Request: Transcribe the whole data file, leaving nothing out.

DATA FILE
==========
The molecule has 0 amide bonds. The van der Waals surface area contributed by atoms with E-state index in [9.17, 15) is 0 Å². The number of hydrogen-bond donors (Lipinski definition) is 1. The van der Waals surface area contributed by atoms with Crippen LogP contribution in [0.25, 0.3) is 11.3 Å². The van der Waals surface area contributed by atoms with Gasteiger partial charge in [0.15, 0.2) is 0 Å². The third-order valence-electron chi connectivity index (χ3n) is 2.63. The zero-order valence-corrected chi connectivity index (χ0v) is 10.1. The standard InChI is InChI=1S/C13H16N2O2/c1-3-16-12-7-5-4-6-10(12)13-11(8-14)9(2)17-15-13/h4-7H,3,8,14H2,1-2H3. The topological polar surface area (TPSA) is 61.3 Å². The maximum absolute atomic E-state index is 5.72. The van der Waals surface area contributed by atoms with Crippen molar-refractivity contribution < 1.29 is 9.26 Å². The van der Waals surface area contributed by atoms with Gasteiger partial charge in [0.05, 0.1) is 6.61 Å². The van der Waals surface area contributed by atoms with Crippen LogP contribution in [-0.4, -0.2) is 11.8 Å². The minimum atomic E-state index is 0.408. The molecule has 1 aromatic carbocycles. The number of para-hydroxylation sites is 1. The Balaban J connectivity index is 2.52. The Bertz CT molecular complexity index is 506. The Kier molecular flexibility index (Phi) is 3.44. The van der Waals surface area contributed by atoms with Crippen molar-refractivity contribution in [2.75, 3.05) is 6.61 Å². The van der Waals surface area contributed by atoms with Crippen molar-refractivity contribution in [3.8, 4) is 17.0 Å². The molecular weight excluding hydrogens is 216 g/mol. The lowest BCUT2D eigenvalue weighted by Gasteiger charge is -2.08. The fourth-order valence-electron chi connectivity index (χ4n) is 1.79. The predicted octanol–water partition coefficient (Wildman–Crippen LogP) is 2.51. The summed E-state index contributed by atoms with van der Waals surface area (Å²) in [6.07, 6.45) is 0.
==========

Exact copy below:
The molecule has 0 amide bonds. The van der Waals surface area contributed by atoms with E-state index in [9.17, 15) is 0 Å². The number of hydrogen-bond donors (Lipinski definition) is 1. The van der Waals surface area contributed by atoms with Crippen LogP contribution in [0.25, 0.3) is 11.3 Å². The van der Waals surface area contributed by atoms with Gasteiger partial charge in [0.15, 0.2) is 0 Å². The third-order valence-electron chi connectivity index (χ3n) is 2.63. The zero-order valence-corrected chi connectivity index (χ0v) is 10.1. The standard InChI is InChI=1S/C13H16N2O2/c1-3-16-12-7-5-4-6-10(12)13-11(8-14)9(2)17-15-13/h4-7H,3,8,14H2,1-2H3. The topological polar surface area (TPSA) is 61.3 Å². The maximum absolute atomic E-state index is 5.72. The van der Waals surface area contributed by atoms with Crippen molar-refractivity contribution < 1.29 is 9.26 Å². The van der Waals surface area contributed by atoms with Gasteiger partial charge in [0.05, 0.1) is 6.61 Å². The van der Waals surface area contributed by atoms with Crippen LogP contribution in [-0.4, -0.2) is 11.8 Å². The minimum atomic E-state index is 0.408. The molecule has 1 aromatic carbocycles. The number of para-hydroxylation sites is 1. The Balaban J connectivity index is 2.52. The Bertz CT molecular complexity index is 506. The Kier molecular flexibility index (Phi) is 3.44. The van der Waals surface area contributed by atoms with Crippen molar-refractivity contribution in [2.75, 3.05) is 6.61 Å². The van der Waals surface area contributed by atoms with Crippen molar-refractivity contribution in [3.8, 4) is 17.0 Å². The molecular weight excluding hydrogens is 216 g/mol. The lowest BCUT2D eigenvalue weighted by Gasteiger charge is -2.08. The fourth-order valence-electron chi connectivity index (χ4n) is 1.79. The predicted octanol–water partition coefficient (Wildman–Crippen LogP) is 2.51. The summed E-state index contributed by atoms with van der Waals surface area (Å²) in [6.07, 6.45) is 0.